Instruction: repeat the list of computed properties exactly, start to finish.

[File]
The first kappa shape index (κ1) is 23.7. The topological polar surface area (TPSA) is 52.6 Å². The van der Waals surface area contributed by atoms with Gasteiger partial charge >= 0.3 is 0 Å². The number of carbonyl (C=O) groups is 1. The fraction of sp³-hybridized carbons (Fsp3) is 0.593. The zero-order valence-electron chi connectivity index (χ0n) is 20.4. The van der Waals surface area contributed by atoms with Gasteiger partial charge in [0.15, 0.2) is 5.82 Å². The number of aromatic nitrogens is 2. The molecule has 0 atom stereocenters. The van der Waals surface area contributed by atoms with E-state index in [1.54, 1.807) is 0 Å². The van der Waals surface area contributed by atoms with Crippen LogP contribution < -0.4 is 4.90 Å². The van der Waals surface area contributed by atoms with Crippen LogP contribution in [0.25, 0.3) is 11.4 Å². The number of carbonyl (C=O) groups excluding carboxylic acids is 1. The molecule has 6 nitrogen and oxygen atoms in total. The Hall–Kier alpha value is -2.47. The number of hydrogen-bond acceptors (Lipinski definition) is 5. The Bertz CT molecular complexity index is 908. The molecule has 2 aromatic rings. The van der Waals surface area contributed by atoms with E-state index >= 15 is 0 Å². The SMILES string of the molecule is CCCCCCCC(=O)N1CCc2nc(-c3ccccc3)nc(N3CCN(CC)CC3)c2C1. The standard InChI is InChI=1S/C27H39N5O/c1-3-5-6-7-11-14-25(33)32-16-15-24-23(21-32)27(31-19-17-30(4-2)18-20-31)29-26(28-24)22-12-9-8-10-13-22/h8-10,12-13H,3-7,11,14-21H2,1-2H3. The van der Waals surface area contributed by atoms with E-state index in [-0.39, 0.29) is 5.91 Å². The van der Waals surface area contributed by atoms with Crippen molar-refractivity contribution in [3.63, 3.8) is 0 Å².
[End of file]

The first kappa shape index (κ1) is 23.7. The topological polar surface area (TPSA) is 52.6 Å². The van der Waals surface area contributed by atoms with Gasteiger partial charge >= 0.3 is 0 Å². The number of carbonyl (C=O) groups is 1. The fraction of sp³-hybridized carbons (Fsp3) is 0.593. The zero-order valence-electron chi connectivity index (χ0n) is 20.4. The van der Waals surface area contributed by atoms with Gasteiger partial charge in [0.15, 0.2) is 5.82 Å². The number of aromatic nitrogens is 2. The molecule has 0 atom stereocenters. The van der Waals surface area contributed by atoms with E-state index in [1.54, 1.807) is 0 Å². The van der Waals surface area contributed by atoms with Crippen LogP contribution < -0.4 is 4.90 Å². The van der Waals surface area contributed by atoms with Crippen LogP contribution in [0.25, 0.3) is 11.4 Å². The number of carbonyl (C=O) groups excluding carboxylic acids is 1. The molecule has 6 nitrogen and oxygen atoms in total. The Hall–Kier alpha value is -2.47. The number of hydrogen-bond acceptors (Lipinski definition) is 5. The Bertz CT molecular complexity index is 908. The molecule has 2 aromatic rings. The van der Waals surface area contributed by atoms with E-state index >= 15 is 0 Å². The SMILES string of the molecule is CCCCCCCC(=O)N1CCc2nc(-c3ccccc3)nc(N3CCN(CC)CC3)c2C1. The standard InChI is InChI=1S/C27H39N5O/c1-3-5-6-7-11-14-25(33)32-16-15-24-23(21-32)27(31-19-17-30(4-2)18-20-31)29-26(28-24)22-12-9-8-10-13-22/h8-10,12-13H,3-7,11,14-21H2,1-2H3. The van der Waals surface area contributed by atoms with E-state index in [-0.39, 0.29) is 5.91 Å². The van der Waals surface area contributed by atoms with Crippen molar-refractivity contribution in [3.63, 3.8) is 0 Å².